Assignment Steps

  1. Select a sector of interest in which your firm is active;

Think of a sector that you are personally interested in or imagine a firm that you are interested in and use this as inspiration for your scenario. For the purpose of the assignment, it is helpful to work with a stylized or fictional scenario to allow you to focus on the most crucial part of the assignment (the comparative institutional analysis of a chosen home and host country). However, do make sure to develop an idea of what unique capabilities define the firm that would need to be somehow replicated or transferred across borders.

  1. Select a home country and a host country;

Base the headquarters of your firm in a country of your choosing and select a host country in which it may be interested in operating. Ideally, you should pick at least one country that you are relatively unfamiliar with in order to enhance your learning experience. Setting up a realistic scenario may be helpful, but is not required! As stressed in the scenario above, you can assume that there are considerable business opportunities in the host country you decide to choose. In other words, if you are working with a scenario where the firm is seeking a new market, you do not have to do any market research to justify why you have selected a particular host country.

  1. Observe institutional distance between home and host country with help of concepts discussed during sessions 3-7;

Before each session from week 3 until week 7 of the course, take some time to explore the institutional differences across the two countries that you have selected based on the concepts discussed in class. At this stage, you do not have to write a report but be prepared to be able to discuss your initial findings in class.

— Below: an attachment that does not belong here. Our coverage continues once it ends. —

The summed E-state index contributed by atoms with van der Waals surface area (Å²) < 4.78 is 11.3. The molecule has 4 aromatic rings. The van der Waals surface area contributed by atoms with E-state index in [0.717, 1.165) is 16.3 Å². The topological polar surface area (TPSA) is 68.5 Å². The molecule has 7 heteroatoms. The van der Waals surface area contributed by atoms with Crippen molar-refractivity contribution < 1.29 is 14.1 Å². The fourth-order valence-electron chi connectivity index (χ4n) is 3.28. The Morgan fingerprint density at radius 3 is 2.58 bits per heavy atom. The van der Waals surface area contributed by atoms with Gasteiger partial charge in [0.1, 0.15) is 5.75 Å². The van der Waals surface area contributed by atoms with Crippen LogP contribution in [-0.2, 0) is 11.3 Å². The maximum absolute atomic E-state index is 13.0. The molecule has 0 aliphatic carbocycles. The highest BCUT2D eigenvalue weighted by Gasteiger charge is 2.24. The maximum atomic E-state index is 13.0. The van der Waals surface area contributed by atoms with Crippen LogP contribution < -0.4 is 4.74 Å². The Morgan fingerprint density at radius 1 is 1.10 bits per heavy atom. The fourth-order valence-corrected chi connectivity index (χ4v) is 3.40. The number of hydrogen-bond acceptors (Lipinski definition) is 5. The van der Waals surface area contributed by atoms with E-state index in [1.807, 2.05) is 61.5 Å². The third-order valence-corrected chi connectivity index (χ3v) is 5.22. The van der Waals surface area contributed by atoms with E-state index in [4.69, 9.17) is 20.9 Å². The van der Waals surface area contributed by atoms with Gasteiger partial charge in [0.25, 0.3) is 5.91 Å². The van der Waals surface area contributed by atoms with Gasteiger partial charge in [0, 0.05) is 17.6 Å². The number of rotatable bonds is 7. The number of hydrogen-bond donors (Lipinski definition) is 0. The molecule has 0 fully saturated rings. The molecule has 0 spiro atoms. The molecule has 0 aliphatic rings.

1. Select two dimensions of institutional distance that you will focus on in your paper;

After the final session, you should have acquired a good understanding of the institutional differences between your home and host country. At this stage, you should select two dimensions of institutional distance that you deem to be most relevant for your scenario. Ideally, you would want to focus on dimensions for which (a) distance appears to be the greatest and that are (b) most relevant to the unique capabilities of your firm.

  1. Write an investigative paper in which you analyse the relevant institutional distance between your selected home and host country across the two selected dimensions and make an informed, detailed and realistic recommendation for an entry strategy.

Your paper should make use of course concepts and provide definitions in own words (not quotes) where necessary. Make sure your paper follows the structure outlined below.

Structure of the Paper

The paper should be no more than 3,000 words (excluding references) and has to contain the following parts:

  • Title page: Title and Student Number
  • Introduction: Very briefly introduce the firm, including the sector in which it is active, its unique capabilities and in which country headquarters are located. Succinctly introduce the internationalisation problem following the scenario you have crafted.
  • Theory: Very briefly introduce and define key perspectives (e.g. the institution-based view) or concepts (e.g. various entry strategies) used in the assignment. There is no need to directly reproduce course content and/or tables.
  • Method: Briefly describe which dimensions of institutional distance you will focus on and justify your choice. Discuss which sources you will rely on for your assessment.